Thursday, February 08, 2007

A Literary Quiz

The trouble with most literary quizzes nowadays is that you can usually cheat by googling the relevant word or phrase. This one is different. So here goes: In which famous 20th century British novel is the word "buer" used several times, and what does the word mean?

Fleeting fame and finite mortality in the blogosphere await the first correct answer.

6 comments:

  1. Graham Greene - Brighton Rock

    'Buer' is a President of Hell?

    Clever little Minx!

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  2. Ha! Minx, you ain't half clever. half because I don't think you've got the meaning quite right in the context of the book. You've read the book, yes?

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  3. I looked really closely into me scrying mirror - I thought I'd got it right! And err, ummm, well, ummm - I read The Quiet American, is that any help?

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  4. I've read the book - long time ago, but I remember looking at Brighton in a completely different light afterwards.
    Buer is certainly some form of Demon, but maybe more of a personal one, looks after you when you're bad.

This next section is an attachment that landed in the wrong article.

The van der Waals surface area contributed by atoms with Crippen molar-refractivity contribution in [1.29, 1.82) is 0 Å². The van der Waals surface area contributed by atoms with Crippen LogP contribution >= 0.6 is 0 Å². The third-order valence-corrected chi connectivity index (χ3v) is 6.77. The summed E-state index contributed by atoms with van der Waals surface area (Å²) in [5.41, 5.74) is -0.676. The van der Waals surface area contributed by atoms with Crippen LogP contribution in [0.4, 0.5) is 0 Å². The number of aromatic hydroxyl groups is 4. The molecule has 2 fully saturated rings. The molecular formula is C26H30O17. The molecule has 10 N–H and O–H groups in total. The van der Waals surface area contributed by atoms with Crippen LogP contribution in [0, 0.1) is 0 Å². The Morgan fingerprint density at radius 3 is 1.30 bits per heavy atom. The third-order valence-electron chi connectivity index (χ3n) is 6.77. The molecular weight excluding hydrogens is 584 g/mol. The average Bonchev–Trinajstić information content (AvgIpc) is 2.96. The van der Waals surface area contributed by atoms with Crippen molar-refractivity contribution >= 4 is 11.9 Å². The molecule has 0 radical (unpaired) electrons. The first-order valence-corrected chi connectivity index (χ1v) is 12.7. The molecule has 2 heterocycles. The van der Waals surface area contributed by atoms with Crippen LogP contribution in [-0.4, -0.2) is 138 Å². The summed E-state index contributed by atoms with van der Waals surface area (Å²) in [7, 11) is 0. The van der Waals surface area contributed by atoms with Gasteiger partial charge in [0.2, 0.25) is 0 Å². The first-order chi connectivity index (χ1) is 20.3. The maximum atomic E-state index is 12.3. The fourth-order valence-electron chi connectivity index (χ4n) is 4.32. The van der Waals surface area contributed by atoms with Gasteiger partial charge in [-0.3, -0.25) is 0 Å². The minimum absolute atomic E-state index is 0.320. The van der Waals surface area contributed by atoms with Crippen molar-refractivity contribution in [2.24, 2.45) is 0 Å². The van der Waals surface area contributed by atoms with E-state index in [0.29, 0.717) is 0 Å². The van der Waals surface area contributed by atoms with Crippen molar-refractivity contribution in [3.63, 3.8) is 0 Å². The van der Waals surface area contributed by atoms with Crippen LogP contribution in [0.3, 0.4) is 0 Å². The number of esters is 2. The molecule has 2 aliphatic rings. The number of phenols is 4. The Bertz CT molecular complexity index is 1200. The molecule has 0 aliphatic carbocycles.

In the context of Brighton Rock, Greene uses it to describe Ida, who is a woman of loose morals.

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  5. Quite right, John - funny, I thought you would know the answer to this. I haven't been able to determine the etymology of "buer" but in my mind it rhymes with "huer" which is a Scottish pronunciation of "whore", the meaning of the word in the novel.

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  6. Better late than never, I guess, but here's the dope on buer, from OED:buer

    (bjU@(r)) Also 9 bure, buor, bewer. [Orig. unknown.]

    A woman, spec. one of loose character.

    1807 J. Stagg Misc. Poems (1808) 144 A bure her neame was Meg, A winsome weel far'd body. 1886 W. Newton Secrets of Tramp Life Revealed 8 Buor, a woman. 1889 Barrère & Leland Dict. Slang I. 110/2 Bewer, (tinkers' slang), a woman.+ Young bew'r, a girl. 1938 G. Greene Brighton Rock i. i. 8 ‘Christ,’ the boy said, ‘won't anybody stop that buer's mouth?’ Ibid. vi. i. 228 That was what always happened if you took up with anything but a buer; they gave you the air.

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